Friday, May 27, 2011

Review: Panzer Command Ostfront (PC)

If you’re patient, Panzer Command Ostfront is a game that will reward you – giving you granular level of control over reasonably sized armies and recreating some of the more intense battles between Germany and Russia during World War 2.

But you’re going to need to be patient, because this game plays out at a glacial pace. It’s a necessary side effect of having so much control over what’s going on, but it’s going to relegate this game to appealing to only a special kind of strategy gamer.

I think I'd rather be in the tank


The game plays out in a simultaneous turn based fashion – you and your opponent assign commands to your respective units, and then those commands are played out in a simultaneous fashion on the battlefield. It creates an interesting dynamic that we don’t often see in more mainstream strategy games, where you have to balance proactive aggression with reaction to the opponent’s movements,  and aiming to guess a couple of steps ahead what strategies are being planned. Rather than a chess-like style of parry and thrust, Panzer Command does a good job of recreating the style of strategy that a real battlefield commander would face.

And to further that impression of realism; the depth and historical accuracy of this game is impressive – the developers clearly did their research to assign realistic statistics to each and every unit’s individual firepower and armour ratings. Both the Germans and Russians have tactical options available to them unique to the nation at the time; historically the Germans had superior training, and this plays out in the scenarios with more complex manoeuvres and better radio contact available to them to better plan complex strategies such as airstrikes.

In this game you get to watch a lot of tanks roll slowly over the landscape


That’s not to say the Russians are ‘weaker’ (after all, sheer numbers and determination saw them effectively win their part of the war), but be warned going in – because the game does model itself on realism, reversing the course of history can take some work. It’s not impossible, but there are scenarios that are stacked right up against one side or the other.

In Panzer Command, the level of control you have over your forces scales right down to individual tanks. They’re grouped together into small units, and though the ‘leader’ unit has the lion’s share of commands available, sub units have a degree of autonomy.


Sorry for the colours in the video, our recording software didn't much get along with this game. Still, the video gives you an idea of the game's pacing.

And it’s just as well you have that level of control, because in this game, a unit’s line of sight is absolutely critical, and the game encourages you to zoom right down to a soldier’s view to properly observe their lines of sight. The terrain across the game’s many environments is varied, and there’s plenty of room to manoeuvre around. Without that near first person point of view it would be very difficult to properly assess enemy positioning and the broader environment the unit is fighting in.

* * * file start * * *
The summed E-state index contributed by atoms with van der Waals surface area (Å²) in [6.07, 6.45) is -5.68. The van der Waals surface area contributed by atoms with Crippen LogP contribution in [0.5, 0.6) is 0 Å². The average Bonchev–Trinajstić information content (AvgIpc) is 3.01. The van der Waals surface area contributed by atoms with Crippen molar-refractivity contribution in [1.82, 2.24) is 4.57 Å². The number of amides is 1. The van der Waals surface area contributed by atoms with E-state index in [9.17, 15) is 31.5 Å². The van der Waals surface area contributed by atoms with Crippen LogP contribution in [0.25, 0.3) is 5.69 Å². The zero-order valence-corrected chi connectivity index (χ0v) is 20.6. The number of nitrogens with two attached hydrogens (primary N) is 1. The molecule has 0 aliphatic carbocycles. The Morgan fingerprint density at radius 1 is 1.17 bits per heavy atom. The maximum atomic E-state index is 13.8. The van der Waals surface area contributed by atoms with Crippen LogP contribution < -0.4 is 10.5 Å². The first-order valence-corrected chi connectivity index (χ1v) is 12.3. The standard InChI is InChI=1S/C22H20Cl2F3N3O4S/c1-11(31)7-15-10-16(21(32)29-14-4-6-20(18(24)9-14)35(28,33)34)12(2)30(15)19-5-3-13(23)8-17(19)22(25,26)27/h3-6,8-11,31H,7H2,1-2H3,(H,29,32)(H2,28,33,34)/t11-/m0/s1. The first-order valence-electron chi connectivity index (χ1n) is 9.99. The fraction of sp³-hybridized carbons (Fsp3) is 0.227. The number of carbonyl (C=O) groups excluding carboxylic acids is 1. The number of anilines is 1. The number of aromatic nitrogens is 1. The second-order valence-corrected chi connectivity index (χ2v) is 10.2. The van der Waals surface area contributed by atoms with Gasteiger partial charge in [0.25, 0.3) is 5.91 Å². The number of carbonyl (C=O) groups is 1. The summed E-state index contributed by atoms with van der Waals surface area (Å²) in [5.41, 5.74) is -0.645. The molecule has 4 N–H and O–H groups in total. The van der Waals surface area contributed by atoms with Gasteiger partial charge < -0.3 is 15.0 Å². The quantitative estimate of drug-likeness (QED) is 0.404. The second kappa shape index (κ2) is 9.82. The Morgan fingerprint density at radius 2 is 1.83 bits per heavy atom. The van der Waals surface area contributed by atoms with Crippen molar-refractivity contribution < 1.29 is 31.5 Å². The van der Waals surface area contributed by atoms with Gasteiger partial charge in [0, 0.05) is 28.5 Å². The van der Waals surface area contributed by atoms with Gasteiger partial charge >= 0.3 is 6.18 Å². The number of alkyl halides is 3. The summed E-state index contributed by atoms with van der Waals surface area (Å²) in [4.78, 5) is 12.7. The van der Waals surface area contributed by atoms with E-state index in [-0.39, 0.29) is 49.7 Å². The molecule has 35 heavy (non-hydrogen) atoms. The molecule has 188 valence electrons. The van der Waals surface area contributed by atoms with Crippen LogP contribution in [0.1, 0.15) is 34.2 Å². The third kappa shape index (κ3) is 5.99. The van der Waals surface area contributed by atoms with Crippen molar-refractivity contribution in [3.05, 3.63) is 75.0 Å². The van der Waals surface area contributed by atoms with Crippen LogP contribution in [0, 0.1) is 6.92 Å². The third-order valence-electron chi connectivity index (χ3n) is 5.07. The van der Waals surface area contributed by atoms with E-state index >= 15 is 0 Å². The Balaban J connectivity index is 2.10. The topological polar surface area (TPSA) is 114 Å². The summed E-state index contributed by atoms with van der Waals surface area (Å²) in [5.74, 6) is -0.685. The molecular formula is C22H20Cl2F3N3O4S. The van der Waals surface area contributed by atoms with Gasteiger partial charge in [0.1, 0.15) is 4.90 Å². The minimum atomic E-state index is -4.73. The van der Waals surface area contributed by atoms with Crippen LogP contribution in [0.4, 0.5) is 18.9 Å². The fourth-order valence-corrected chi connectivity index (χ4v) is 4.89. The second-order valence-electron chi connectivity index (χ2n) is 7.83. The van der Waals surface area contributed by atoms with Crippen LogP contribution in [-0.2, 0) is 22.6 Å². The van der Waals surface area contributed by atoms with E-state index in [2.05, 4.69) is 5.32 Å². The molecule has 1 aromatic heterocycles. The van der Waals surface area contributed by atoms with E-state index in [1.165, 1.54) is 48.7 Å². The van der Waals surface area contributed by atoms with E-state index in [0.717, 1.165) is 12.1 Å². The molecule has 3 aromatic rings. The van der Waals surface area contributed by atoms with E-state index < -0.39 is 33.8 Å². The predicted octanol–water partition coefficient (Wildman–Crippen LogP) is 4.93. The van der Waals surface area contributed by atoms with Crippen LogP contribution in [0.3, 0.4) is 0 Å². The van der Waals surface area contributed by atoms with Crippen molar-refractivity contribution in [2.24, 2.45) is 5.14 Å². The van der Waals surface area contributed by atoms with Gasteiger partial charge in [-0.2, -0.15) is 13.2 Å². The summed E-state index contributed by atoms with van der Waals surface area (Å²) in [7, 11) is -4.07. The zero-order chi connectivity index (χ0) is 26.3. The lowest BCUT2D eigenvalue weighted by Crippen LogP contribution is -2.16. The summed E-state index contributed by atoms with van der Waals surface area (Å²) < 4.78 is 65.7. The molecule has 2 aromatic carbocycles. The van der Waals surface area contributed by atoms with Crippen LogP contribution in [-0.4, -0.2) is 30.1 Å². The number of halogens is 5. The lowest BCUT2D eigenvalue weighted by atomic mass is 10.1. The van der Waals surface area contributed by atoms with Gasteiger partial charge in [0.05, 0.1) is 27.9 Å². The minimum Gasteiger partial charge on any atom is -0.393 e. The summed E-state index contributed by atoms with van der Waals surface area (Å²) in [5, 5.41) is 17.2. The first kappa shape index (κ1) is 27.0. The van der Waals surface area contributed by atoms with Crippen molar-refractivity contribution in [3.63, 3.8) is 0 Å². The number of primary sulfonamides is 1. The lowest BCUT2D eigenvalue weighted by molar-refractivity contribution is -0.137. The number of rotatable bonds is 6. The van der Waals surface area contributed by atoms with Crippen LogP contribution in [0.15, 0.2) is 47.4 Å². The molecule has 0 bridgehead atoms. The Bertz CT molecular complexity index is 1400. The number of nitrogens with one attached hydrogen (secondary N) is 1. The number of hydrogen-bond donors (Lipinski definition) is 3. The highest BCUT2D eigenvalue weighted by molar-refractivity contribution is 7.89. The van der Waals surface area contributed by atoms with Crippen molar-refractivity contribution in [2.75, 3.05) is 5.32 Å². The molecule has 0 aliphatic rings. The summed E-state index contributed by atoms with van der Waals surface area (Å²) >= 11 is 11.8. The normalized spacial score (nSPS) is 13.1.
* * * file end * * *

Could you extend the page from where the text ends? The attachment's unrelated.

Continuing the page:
It helps that the game looks good zoomed so far in, of course. Though Panzer Command is visually basic, it does look a lot like a table top wargame, and though unit’s animation is basic, they too look a little like the plastic or metal miniatures that people collect, paint, and recreate battles with at home.

The visual style of this game is simple, but really effective


The downside to this granular control is that Panzer Command is a very slow game to play, and is made even slower by the waiting times for battle simulation and AI (see video, above). The bigger scenarios take literally weekends to complete, and the sense of slowness is not helped by the lack of fireworks. Units can be killed, but explosions are small and unspectacular – this is one area the game didn’t need to shoot for realism.

It also doesn’t help that the AI isn’t the brightest in the world – but this is at least offset by online play and the ability to create your own scenarios.

Ok, not so good to be in the tank now


In Matrix style, there’s a mass of content in the game, with dozens of scenarios and some extensive campaign options. So if you get into this game, it’s going to last you a good while.

It’s just getting into it that’s the problem. As someone who enjoys wargames (see my reviews of Advanced Tactics, TacOps4 and Combat Command), I found this a little plodding. I loved its depth and detail; I don’t like committing hours to watch slowly moving tanks shoot tiny explosions at one another.

It’s far from a bad game, but beware that this is a game that needs commitment. Find the time and patience, and you should love recreating some of the greatest tank battles in history.

If you are a fan of strategy games, please come say hi in our forums - we're always up for a game or three.

Reactions:

 
Live Support